FOREIGN DIRECT INVESTMENT IN NBFC

Non-Banking Financial Company (NBFC) is a type of company which is engaged in the business of loans and advances, acquisition of shares, stock, bonds hire-purchase, insurance business or chit business but does not include any institution whose principal business includes agriculture, industrial activity or the sale, purchase or construction of immovable property. Continuing with the liberalization of the overseas investments regime government has allowed 100% foreign direct investment (FDI) in ‘other financial services’ carried out by non-banking finance companies (NBFCs). The government has liberalized its policy for Foreign Direct Investment in NBFC.

Other financial services will consist activities which are regulated by any financial sector regulator such as RBI, SEBI, IRDA, Pension Fund Regulatory and Development Authority, National Housing Bank or any other financial sector regulator as may be notified by the government in this regard. However, the investment would be subject to conditions such as minimum capitalization norms specified by the regulator or government agency concerned. Finance Minister Arun Jaitley in the Budget 2016-17 speech had announced that “FDI will be allowed beyond the 18 specified NBFC activities in the automatic route in other activities which are regulated by financial sector regulators,”

LAW GOVERNING THE FOREIGN INVESTMENTS IN NBFC

Foreign exchange provisions are regulated by the FEMA, 2000 and NBFCs operations are regulated by the Reserve Bank of India within the framework of the RBI Regulation Act 1934. 100% FDI is allowed in NBFCs subject to the minimum capitalization norms as issued by the Government.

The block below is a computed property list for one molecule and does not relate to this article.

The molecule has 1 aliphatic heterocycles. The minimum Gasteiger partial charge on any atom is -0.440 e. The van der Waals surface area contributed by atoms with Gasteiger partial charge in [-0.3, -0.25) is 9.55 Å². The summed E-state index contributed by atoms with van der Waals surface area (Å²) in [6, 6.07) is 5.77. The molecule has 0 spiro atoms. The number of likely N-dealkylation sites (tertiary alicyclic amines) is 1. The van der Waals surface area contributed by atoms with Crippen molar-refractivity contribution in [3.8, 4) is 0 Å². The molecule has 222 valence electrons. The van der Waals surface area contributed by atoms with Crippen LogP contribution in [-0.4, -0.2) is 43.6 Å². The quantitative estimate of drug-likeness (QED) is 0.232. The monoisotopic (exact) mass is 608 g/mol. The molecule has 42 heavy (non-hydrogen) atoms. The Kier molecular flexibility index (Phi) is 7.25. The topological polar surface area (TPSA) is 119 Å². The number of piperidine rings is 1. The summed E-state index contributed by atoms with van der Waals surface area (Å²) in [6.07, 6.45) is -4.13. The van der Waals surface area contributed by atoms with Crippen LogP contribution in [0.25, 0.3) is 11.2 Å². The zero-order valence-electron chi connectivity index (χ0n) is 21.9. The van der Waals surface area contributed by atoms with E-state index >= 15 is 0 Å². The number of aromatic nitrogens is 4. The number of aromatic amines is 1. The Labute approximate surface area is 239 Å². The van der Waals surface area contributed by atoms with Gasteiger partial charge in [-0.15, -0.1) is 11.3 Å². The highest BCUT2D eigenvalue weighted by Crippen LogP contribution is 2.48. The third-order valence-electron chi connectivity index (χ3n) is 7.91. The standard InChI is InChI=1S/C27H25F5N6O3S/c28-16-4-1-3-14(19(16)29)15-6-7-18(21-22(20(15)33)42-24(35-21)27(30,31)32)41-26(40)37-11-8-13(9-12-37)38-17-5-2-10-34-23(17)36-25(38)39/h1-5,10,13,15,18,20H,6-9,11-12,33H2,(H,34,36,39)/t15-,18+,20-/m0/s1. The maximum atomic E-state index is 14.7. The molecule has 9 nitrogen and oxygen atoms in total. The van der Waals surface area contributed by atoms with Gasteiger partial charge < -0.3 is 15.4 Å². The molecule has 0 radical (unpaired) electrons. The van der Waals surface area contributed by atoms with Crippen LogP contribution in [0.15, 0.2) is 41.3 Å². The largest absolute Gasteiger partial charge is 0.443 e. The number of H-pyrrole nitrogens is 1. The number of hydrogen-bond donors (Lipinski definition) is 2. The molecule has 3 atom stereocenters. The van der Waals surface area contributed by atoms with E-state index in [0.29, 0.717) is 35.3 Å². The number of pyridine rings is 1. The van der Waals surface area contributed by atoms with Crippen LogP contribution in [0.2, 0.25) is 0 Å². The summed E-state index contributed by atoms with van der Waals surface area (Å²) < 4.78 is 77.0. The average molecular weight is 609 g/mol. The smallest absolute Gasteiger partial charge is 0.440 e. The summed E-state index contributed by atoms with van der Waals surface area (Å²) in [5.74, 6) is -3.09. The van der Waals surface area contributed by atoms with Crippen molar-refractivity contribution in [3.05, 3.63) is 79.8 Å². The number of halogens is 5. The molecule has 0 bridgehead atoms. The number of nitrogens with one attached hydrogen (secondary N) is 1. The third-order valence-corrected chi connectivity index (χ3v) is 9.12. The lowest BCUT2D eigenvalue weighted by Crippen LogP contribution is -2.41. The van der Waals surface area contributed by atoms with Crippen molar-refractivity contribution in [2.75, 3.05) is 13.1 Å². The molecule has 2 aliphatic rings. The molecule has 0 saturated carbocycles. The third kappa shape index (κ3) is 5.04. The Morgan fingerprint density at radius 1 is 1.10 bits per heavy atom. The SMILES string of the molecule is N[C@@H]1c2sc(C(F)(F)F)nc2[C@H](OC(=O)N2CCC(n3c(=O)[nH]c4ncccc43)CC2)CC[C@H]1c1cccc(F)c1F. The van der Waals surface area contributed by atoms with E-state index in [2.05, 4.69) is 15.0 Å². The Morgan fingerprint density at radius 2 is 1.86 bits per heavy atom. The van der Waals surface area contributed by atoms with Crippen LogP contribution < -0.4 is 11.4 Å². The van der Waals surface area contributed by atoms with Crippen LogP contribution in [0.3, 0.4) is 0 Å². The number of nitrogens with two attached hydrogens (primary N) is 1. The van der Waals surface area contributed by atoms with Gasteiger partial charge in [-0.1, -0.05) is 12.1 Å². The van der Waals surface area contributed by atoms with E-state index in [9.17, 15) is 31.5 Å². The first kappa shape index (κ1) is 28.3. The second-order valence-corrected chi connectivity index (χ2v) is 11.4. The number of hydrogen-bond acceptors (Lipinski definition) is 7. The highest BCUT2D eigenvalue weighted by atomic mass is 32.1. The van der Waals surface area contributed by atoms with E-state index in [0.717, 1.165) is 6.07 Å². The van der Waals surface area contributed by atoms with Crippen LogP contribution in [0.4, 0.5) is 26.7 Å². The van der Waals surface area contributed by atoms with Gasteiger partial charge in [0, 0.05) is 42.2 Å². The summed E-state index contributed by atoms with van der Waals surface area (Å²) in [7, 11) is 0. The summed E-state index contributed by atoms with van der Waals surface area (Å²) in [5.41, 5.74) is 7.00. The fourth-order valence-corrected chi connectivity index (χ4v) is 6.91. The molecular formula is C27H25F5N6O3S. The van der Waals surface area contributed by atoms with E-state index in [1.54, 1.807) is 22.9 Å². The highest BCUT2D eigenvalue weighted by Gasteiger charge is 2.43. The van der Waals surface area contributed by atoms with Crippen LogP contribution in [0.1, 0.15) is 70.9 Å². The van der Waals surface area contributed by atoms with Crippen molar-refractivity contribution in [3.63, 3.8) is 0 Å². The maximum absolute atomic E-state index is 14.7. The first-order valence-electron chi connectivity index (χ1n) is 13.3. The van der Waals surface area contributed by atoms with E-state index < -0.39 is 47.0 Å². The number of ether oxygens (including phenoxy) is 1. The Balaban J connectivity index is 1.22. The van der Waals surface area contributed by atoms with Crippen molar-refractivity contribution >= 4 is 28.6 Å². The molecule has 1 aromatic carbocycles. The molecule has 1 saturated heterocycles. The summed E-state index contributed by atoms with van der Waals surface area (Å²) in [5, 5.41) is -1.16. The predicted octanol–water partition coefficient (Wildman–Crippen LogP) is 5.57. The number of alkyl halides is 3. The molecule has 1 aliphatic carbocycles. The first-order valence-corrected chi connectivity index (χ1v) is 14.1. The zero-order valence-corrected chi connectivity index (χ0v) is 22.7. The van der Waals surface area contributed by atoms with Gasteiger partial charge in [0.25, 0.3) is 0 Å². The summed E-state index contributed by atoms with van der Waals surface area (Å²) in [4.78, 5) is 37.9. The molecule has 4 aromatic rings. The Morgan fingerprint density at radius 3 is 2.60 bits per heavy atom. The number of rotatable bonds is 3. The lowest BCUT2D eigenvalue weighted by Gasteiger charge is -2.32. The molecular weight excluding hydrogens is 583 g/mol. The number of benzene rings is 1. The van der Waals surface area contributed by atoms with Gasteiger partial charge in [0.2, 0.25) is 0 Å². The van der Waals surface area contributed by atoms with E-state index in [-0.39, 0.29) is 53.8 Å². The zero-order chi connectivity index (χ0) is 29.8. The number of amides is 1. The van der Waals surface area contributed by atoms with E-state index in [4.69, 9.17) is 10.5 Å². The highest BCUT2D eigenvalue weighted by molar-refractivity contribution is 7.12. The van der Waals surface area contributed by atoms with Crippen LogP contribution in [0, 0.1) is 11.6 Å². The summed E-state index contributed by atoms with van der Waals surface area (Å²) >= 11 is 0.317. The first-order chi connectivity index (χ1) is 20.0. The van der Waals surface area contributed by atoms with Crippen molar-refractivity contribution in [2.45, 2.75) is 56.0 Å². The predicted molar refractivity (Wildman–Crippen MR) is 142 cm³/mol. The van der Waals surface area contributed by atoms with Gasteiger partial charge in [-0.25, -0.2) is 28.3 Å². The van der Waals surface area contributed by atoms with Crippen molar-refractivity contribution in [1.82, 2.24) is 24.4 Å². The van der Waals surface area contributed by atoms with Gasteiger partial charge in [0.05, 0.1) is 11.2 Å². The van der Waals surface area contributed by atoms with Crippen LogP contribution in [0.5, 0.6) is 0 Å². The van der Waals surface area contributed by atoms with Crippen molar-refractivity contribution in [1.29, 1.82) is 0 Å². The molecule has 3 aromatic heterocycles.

The Foreign Exchange Management Act, 1999 and Foreign Exchange Management (Borrowing and Lending in Foreign Exchange) Regulation, 2000 and the RBI regulations govern the provisions relating to foreign loans.

FOREIGN LOANS AND NBFC

Loans from foreign institutions are referred as External Commercial Borrowings (ECB). These loans could be obtained from foreign banks or foreign financial institutions. ECB can also be obtained in the form of bonds, preference shares, and debenture. ECB will also include a loan from a foreign shareholder who owns at least 25% of the shares of the borrower company.

Only in some specific sectors, RBI allows ECBs to be obtained after fulfilling necessary requirements. There is a requirement of complying with the procedural requirements to obtain foreign loans in a Non-banking financial company. While availing the loans no RBI approval is required.

FOREIGN INVESTMENTS MODES

In a Non-Banking Financial Company, foreign investment can be obtained not only in liquid currency but also by way of exchange of shares, conversion of loans to share, exchange of some skill sets etc.

MATURITY PERIOD AND INTEREST

Regarding the External Commercial Borrowing, there are certain rules and restriction mentioned in Foreign Exchange Management Regulation. There are some specific rules mentioned regarding the maturity period and the amount of interest to be paid. ECB cost includes the interest charged by the bank, other fees and expenses paid in foreign loans. It must be within the limit which is measured with respect to a reference rate called the LIBOR or London Interbank Offered Rate.